dr. Clare Skinner: Every part of the health system needs to be reformed to put patients first

We are in the most challenging times our health professionals have ever experienced and only deep structural reforms can solve the crisis.

Emergency care has been in the news a lot lately. We’ve seen front-page photos of ambulances queuing outside hospitals, and almost every day coverage from across the state and nation about the enormous strain and cracks in health care systems.

This is the public face of the health crisis plaguing the country. But these are more than just pictures, TV news jokes, or words on a page.

This is about people. Real people in need of urgent, life-saving medical care. Sick, injured, frightened and vulnerable people, who cannot be transferred from ambulances to emergency rooms and then to hospital wards for the further care they need.

These are stories of people waiting for hours in crowded waiting rooms or being treated in hallways – in some tragic cases, they suffer avoidable damage, as EDs are dangerously overloaded and unsafe.

This is heartbreaking for frontline health professionals, including the highly trained and experienced doctors and nurses who work in the emergency room. Many senior practitioners with decades of experience tell me that these are the busiest and most challenging times of their careers. They feel that things are at a breaking point.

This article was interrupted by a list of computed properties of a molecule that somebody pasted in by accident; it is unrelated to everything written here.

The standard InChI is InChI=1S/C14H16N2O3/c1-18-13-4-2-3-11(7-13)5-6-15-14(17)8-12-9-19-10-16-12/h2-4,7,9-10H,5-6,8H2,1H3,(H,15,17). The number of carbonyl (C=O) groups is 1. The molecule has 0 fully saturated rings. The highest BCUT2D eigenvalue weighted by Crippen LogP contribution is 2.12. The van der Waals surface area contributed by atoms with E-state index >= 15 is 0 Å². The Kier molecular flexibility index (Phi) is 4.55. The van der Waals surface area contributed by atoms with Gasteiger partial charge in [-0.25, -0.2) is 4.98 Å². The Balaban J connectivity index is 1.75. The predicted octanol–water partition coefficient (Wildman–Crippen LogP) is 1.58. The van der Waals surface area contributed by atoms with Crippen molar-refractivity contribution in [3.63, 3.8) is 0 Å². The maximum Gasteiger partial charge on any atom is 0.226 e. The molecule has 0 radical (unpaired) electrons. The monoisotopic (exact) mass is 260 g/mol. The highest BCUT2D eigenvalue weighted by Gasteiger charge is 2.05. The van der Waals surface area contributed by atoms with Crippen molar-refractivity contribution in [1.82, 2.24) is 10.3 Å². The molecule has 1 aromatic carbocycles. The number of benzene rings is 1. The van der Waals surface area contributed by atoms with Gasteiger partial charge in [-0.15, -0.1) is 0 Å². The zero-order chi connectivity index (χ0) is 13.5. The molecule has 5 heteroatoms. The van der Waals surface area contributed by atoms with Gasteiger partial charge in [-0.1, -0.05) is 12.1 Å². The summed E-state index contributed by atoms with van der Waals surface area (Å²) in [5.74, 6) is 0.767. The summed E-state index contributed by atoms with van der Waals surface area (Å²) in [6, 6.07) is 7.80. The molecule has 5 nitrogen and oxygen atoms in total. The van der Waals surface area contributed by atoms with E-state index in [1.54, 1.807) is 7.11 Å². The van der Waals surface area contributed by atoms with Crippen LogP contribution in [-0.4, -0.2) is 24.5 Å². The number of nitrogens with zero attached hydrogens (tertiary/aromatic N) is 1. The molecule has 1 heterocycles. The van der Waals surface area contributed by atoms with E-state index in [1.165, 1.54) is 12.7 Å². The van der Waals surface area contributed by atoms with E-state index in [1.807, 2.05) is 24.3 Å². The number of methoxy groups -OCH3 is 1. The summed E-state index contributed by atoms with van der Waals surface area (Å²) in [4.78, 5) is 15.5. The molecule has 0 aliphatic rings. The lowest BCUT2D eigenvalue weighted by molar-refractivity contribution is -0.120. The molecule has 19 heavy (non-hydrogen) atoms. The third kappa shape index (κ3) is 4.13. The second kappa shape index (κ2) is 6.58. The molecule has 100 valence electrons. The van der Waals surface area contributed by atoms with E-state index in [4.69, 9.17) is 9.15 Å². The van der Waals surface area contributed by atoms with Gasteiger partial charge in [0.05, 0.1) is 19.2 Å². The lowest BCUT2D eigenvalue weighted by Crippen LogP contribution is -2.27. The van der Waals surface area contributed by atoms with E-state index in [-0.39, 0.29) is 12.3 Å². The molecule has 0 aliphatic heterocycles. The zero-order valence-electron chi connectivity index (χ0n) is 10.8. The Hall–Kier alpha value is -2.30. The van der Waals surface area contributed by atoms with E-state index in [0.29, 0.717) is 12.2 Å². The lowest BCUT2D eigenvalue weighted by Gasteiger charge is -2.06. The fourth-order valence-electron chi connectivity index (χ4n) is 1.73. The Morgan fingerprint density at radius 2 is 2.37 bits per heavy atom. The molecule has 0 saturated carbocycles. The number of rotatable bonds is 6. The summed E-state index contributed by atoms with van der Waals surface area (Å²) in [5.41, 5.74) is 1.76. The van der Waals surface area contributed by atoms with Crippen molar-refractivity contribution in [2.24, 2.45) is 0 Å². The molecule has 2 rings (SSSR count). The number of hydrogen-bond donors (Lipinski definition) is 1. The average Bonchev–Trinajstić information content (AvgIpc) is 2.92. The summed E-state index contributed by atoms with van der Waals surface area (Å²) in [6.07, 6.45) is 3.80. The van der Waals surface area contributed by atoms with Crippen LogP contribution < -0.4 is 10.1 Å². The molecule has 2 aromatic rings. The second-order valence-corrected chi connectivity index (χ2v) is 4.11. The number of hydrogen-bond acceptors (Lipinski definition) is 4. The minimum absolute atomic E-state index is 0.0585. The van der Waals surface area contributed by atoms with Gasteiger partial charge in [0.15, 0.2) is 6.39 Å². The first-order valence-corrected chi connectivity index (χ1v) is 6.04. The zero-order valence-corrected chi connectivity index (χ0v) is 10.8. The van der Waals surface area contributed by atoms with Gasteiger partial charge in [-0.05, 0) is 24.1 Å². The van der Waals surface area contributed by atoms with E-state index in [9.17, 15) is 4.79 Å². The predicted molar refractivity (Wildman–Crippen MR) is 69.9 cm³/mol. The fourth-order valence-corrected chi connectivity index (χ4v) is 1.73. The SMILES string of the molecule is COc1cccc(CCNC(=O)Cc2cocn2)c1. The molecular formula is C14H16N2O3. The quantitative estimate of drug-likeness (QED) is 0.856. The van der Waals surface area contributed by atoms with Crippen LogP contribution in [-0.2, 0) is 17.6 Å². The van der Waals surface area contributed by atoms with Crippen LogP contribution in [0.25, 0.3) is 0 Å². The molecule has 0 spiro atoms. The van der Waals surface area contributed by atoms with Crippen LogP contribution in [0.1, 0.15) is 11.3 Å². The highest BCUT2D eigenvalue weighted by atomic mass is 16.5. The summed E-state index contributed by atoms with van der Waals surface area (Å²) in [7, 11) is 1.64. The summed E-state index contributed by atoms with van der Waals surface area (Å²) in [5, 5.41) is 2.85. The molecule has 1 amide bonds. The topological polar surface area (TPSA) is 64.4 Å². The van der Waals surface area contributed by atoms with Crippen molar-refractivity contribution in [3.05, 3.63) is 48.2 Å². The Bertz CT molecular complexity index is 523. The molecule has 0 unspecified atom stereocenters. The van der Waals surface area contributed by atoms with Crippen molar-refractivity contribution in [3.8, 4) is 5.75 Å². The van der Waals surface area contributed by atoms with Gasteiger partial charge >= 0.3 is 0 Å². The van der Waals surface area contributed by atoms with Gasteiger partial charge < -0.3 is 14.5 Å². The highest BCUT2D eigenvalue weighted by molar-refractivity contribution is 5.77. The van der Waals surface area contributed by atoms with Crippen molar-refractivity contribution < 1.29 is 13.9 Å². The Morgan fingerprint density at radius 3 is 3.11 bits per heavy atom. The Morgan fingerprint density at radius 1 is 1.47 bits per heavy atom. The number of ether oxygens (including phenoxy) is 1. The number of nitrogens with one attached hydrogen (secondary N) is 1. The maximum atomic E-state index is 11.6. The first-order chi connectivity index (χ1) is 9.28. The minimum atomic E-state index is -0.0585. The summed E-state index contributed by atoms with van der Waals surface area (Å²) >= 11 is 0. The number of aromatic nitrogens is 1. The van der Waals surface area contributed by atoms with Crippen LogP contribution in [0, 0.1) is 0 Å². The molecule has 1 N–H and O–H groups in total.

When you see ambulances lining the street, or crowded waiting rooms, it’s tempting to think it’s the ER’s fault. You might think that if the ED staff just worked harder, the queue would disappear. But I can tell you, hand to heart, we work as hard as we can.

In the meantime, we must apologize for problems we have not caused – people beg to please be patient with us in the most difficult of circumstances.

We do our very best in a system that doesn’t work for us or for the people we so desperately want to help.

The fundamental problem is the way our health system is structured. Within the health system, EDs are at the crossroads between the acute hospital sector and community care.

In Australia, acute hospital care – including emergency care – is funded and administered by state and territory governments. Community-based care, including specialty general practices, residential aged care, pharmaceutical benefits and disability care, is overseen by the Commonwealth.

It is an artificial divide, as most people, especially those with chronic illness or complex health care needs, will interact with all parts of the system.

This artificial divide leads to cost diversion and blame shifting by governments. This leads to administrative delays and a lack of service integration. Meanwhile, patients and their loved ones try to navigate a nearly impossible system.

Divided public and private health sectors in Australia make it even more difficult. This has led to rising costs for patients and makes measuring health care system performance and patient outcomes even more difficult.

No wonder we see growing health and social inequalities.